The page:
people have lunch in a restaurant and the bill,
including tip, comes to exactly $30
Thanks Seagate. A relatively new 73GB SCSI drive (not one of those mentioned here) was rather unreliable. I persisted with it so long that the shop guarantee ran out. I filled out the forms on the Seagate web site and they sent me a replacement last week. No quibbles. All is apparently well. My old (now ~4 years) 36 GB Maxtor drives are currently the winners for SCSI reliability (and low temperature and low noise). IDE winners are a pair of 10 GB IBM UDMA33 drives. Still no problems after ~9 years (of course IBM's drive division self-destructed soon after these were made so I have a couple of newer drives that died after only 1.5 - 3 years). I also have some dead WD Caviar drives from when WD went through their bad patch (sticky lubricant?). Hopefully the recent proliferation of cheap storage doesn't mean that quality will take a dive. Hopefully.
The local library is cool. They have a copy of Revolution OS in the DVD collection. This is either apt or ironic as one of the major events for Windows Refund Day took place only a few hundred yards away.
Having said that, if you want an overview of 1950's - 1980's hardware, computer languages and system software it is a nice book.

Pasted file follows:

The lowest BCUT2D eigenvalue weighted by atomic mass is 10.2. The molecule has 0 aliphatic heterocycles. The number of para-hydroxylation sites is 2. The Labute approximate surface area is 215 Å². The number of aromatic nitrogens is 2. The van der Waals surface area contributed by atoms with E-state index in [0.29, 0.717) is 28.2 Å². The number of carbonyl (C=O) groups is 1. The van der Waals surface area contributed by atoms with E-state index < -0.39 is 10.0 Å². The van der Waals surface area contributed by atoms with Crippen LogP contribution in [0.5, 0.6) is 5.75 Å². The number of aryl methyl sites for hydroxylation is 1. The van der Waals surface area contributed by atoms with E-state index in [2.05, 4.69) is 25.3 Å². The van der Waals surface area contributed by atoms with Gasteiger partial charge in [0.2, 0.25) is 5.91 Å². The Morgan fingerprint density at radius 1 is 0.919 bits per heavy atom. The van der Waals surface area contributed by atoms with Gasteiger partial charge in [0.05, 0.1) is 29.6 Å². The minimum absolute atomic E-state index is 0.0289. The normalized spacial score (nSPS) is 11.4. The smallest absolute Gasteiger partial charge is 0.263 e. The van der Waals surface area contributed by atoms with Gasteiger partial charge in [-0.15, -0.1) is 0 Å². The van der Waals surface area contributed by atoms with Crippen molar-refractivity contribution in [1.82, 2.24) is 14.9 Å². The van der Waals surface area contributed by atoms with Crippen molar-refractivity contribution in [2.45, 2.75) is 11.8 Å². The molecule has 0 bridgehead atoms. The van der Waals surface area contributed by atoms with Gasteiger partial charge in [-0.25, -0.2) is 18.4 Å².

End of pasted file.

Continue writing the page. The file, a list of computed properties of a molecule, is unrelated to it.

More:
(Where will I be able to post my "I was an idiot" confessions if Advogato goes away?)
I had the chance to play with Visual Basic 2005 Express (VB .NET 2.0) and was aghast at the tortuous development environment and at the COMPLETE and TOTAL LACK of ANY resemblance to BASIC. An accompanying text indicated that Bill Gates had written and popularised BASIC many moons ago which legitimises Steve Ballmer's vision of allowing them to rewrite BASIC to allow it to be more modern. The mantra is "to allow refactoring" and this is intoned at regular intervals. I don't particularly care about any of this, apart from the bastardisation implicit in calling the resulting language "BASIC". The book insists that VB6 people are behind the times and everyone needs to switch to this Java- and C++ -like language. Just to show that they can be humorous as well they noted that 64-bit integers were supported "so that Bill Gates can properly record his net worth". Hints of how that net worth came about are probably given in the amount of text devoted to Source Safe, which should apparently be used to store all of your intellectual property to keep it safe from prying eyes (and presumably to stop you wasting it by sharing it with others). VB must be really on the way out if they are working so hard to alienate the original users. I haven't written any kind of BASIC code in 10 years but I liked the PowerBASIC dialect, and the creators of True BASIC are the ones who should be deciding the direction the language should take.